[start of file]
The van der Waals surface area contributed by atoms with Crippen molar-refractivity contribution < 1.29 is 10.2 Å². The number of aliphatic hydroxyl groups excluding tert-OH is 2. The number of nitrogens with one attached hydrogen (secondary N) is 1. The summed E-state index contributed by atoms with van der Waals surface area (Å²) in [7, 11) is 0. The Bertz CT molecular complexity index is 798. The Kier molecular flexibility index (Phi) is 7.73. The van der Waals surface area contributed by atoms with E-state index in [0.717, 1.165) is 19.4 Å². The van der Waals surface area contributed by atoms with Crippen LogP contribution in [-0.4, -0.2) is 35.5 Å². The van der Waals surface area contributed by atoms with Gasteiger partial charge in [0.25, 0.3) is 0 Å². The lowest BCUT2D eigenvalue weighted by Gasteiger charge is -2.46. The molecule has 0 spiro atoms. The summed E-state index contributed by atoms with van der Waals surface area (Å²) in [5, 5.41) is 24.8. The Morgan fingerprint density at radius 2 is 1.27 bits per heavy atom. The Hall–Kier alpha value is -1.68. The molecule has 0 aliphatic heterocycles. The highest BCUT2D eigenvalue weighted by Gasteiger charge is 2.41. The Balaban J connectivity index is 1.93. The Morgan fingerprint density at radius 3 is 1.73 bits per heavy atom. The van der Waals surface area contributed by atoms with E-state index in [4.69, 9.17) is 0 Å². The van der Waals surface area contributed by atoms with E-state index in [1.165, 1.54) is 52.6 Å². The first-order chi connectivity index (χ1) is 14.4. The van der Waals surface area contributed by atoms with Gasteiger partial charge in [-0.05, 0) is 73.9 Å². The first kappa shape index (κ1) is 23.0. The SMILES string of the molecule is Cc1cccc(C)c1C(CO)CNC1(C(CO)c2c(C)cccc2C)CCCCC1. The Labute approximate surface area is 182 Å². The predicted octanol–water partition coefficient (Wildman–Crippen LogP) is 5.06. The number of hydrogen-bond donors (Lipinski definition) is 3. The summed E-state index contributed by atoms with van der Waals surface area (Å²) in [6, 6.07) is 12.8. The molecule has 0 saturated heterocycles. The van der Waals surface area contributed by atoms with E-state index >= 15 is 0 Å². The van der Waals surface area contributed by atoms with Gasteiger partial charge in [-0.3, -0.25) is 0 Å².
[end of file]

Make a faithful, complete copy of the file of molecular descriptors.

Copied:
The van der Waals surface area contributed by atoms with Crippen molar-refractivity contribution < 1.29 is 10.2 Å². The number of aliphatic hydroxyl groups excluding tert-OH is 2. The number of nitrogens with one attached hydrogen (secondary N) is 1. The summed E-state index contributed by atoms with van der Waals surface area (Å²) in [7, 11) is 0. The Bertz CT molecular complexity index is 798. The Kier molecular flexibility index (Phi) is 7.73. The van der Waals surface area contributed by atoms with E-state index in [0.717, 1.165) is 19.4 Å². The van der Waals surface area contributed by atoms with Crippen LogP contribution in [-0.4, -0.2) is 35.5 Å². The van der Waals surface area contributed by atoms with Gasteiger partial charge in [0.25, 0.3) is 0 Å². The lowest BCUT2D eigenvalue weighted by Gasteiger charge is -2.46. The molecule has 0 spiro atoms. The summed E-state index contributed by atoms with van der Waals surface area (Å²) in [5, 5.41) is 24.8. The Morgan fingerprint density at radius 2 is 1.27 bits per heavy atom. The Hall–Kier alpha value is -1.68. The molecule has 0 aliphatic heterocycles. The highest BCUT2D eigenvalue weighted by Gasteiger charge is 2.41. The Balaban J connectivity index is 1.93. The Morgan fingerprint density at radius 3 is 1.73 bits per heavy atom. The van der Waals surface area contributed by atoms with E-state index in [4.69, 9.17) is 0 Å². The van der Waals surface area contributed by atoms with E-state index in [1.165, 1.54) is 52.6 Å². The first-order chi connectivity index (χ1) is 14.4. The van der Waals surface area contributed by atoms with Gasteiger partial charge in [-0.05, 0) is 73.9 Å². The first kappa shape index (κ1) is 23.0. The SMILES string of the molecule is Cc1cccc(C)c1C(CO)CNC1(C(CO)c2c(C)cccc2C)CCCCC1. The Labute approximate surface area is 182 Å². The predicted octanol–water partition coefficient (Wildman–Crippen LogP) is 5.06. The number of hydrogen-bond donors (Lipinski definition) is 3. The summed E-state index contributed by atoms with van der Waals surface area (Å²) in [6, 6.07) is 12.8. The molecule has 0 saturated heterocycles. The van der Waals surface area contributed by atoms with E-state index >= 15 is 0 Å². The van der Waals surface area contributed by atoms with Gasteiger partial charge in [-0.3, -0.25) is 0 Å².